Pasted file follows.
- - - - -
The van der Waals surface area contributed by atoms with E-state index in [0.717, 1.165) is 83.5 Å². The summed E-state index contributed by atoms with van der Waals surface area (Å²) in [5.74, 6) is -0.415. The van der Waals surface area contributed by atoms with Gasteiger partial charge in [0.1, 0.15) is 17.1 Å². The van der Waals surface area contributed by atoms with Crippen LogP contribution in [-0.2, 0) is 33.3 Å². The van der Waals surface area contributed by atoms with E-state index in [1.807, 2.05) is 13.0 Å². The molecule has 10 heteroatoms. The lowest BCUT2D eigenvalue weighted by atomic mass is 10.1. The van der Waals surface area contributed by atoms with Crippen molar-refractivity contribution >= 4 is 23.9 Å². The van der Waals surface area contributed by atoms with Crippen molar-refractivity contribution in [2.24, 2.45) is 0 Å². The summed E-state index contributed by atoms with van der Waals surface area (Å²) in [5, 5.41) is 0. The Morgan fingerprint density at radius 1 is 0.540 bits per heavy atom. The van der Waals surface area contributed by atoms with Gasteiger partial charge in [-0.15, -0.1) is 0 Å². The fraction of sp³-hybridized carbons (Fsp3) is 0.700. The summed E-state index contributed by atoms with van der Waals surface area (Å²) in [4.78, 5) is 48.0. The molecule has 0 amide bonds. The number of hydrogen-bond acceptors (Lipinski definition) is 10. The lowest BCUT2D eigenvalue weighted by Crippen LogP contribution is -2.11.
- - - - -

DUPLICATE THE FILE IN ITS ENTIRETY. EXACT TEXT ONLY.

The van der Waals surface area contributed by atoms with E-state index in [0.717, 1.165) is 83.5 Å². The summed E-state index contributed by atoms with van der Waals surface area (Å²) in [5.74, 6) is -0.415. The van der Waals surface area contributed by atoms with Gasteiger partial charge in [0.1, 0.15) is 17.1 Å². The van der Waals surface area contributed by atoms with Crippen LogP contribution in [-0.2, 0) is 33.3 Å². The van der Waals surface area contributed by atoms with E-state index in [1.807, 2.05) is 13.0 Å². The molecule has 10 heteroatoms. The lowest BCUT2D eigenvalue weighted by atomic mass is 10.1. The van der Waals surface area contributed by atoms with Crippen molar-refractivity contribution >= 4 is 23.9 Å². The van der Waals surface area contributed by atoms with Crippen molar-refractivity contribution in [2.24, 2.45) is 0 Å². The summed E-state index contributed by atoms with van der Waals surface area (Å²) in [5, 5.41) is 0. The Morgan fingerprint density at radius 1 is 0.540 bits per heavy atom. The van der Waals surface area contributed by atoms with Gasteiger partial charge in [-0.15, -0.1) is 0 Å². The fraction of sp³-hybridized carbons (Fsp3) is 0.700. The summed E-state index contributed by atoms with van der Waals surface area (Å²) in [4.78, 5) is 48.0. The molecule has 0 amide bonds. The number of hydrogen-bond acceptors (Lipinski definition) is 10. The lowest BCUT2D eigenvalue weighted by Crippen LogP contribution is -2.11.